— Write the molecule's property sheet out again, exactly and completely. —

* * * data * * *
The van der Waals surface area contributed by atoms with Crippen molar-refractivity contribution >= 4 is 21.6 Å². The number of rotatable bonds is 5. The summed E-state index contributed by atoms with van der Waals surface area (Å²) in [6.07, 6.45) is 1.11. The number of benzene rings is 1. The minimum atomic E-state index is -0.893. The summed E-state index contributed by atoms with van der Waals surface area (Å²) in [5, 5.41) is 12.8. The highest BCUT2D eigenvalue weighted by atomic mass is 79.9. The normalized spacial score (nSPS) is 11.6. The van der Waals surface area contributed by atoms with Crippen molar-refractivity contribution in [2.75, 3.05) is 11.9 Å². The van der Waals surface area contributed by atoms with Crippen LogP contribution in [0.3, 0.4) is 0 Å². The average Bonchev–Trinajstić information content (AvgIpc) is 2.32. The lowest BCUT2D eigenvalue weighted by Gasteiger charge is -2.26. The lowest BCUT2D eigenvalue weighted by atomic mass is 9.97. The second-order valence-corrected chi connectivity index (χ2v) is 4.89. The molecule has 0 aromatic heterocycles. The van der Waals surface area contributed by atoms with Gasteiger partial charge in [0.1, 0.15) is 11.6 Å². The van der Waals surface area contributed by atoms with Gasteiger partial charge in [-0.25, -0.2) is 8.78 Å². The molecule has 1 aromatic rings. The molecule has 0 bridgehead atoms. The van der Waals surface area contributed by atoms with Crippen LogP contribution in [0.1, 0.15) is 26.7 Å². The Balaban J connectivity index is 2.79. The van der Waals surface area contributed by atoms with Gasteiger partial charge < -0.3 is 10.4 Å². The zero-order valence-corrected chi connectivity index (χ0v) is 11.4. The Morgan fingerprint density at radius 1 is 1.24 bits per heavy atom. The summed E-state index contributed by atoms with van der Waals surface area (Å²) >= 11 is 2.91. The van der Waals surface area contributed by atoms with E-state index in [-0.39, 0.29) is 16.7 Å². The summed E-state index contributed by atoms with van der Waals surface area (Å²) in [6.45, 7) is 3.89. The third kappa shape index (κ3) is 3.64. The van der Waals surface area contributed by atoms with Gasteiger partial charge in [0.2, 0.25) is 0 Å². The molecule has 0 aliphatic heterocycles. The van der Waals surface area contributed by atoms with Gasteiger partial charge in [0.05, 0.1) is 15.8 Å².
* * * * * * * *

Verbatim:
The van der Waals surface area contributed by atoms with Crippen molar-refractivity contribution >= 4 is 21.6 Å². The number of rotatable bonds is 5. The summed E-state index contributed by atoms with van der Waals surface area (Å²) in [6.07, 6.45) is 1.11. The number of benzene rings is 1. The minimum atomic E-state index is -0.893. The summed E-state index contributed by atoms with van der Waals surface area (Å²) in [5, 5.41) is 12.8. The highest BCUT2D eigenvalue weighted by atomic mass is 79.9. The normalized spacial score (nSPS) is 11.6. The van der Waals surface area contributed by atoms with Crippen molar-refractivity contribution in [2.75, 3.05) is 11.9 Å². The van der Waals surface area contributed by atoms with Crippen LogP contribution in [0.3, 0.4) is 0 Å². The average Bonchev–Trinajstić information content (AvgIpc) is 2.32. The lowest BCUT2D eigenvalue weighted by Gasteiger charge is -2.26. The lowest BCUT2D eigenvalue weighted by atomic mass is 9.97. The second-order valence-corrected chi connectivity index (χ2v) is 4.89. The molecule has 0 aromatic heterocycles. The van der Waals surface area contributed by atoms with Gasteiger partial charge in [0.1, 0.15) is 11.6 Å². The van der Waals surface area contributed by atoms with Gasteiger partial charge in [-0.25, -0.2) is 8.78 Å². The molecule has 1 aromatic rings. The molecule has 0 bridgehead atoms. The van der Waals surface area contributed by atoms with Crippen LogP contribution in [0.1, 0.15) is 26.7 Å². The Balaban J connectivity index is 2.79. The van der Waals surface area contributed by atoms with Gasteiger partial charge < -0.3 is 10.4 Å². The zero-order valence-corrected chi connectivity index (χ0v) is 11.4. The Morgan fingerprint density at radius 1 is 1.24 bits per heavy atom. The summed E-state index contributed by atoms with van der Waals surface area (Å²) >= 11 is 2.91. The van der Waals surface area contributed by atoms with E-state index in [-0.39, 0.29) is 16.7 Å². The summed E-state index contributed by atoms with van der Waals surface area (Å²) in [6.45, 7) is 3.89. The third kappa shape index (κ3) is 3.64. The van der Waals surface area contributed by atoms with Gasteiger partial charge in [0.2, 0.25) is 0 Å². The molecule has 0 aliphatic heterocycles. The van der Waals surface area contributed by atoms with Gasteiger partial charge in [0.05, 0.1) is 15.8 Å².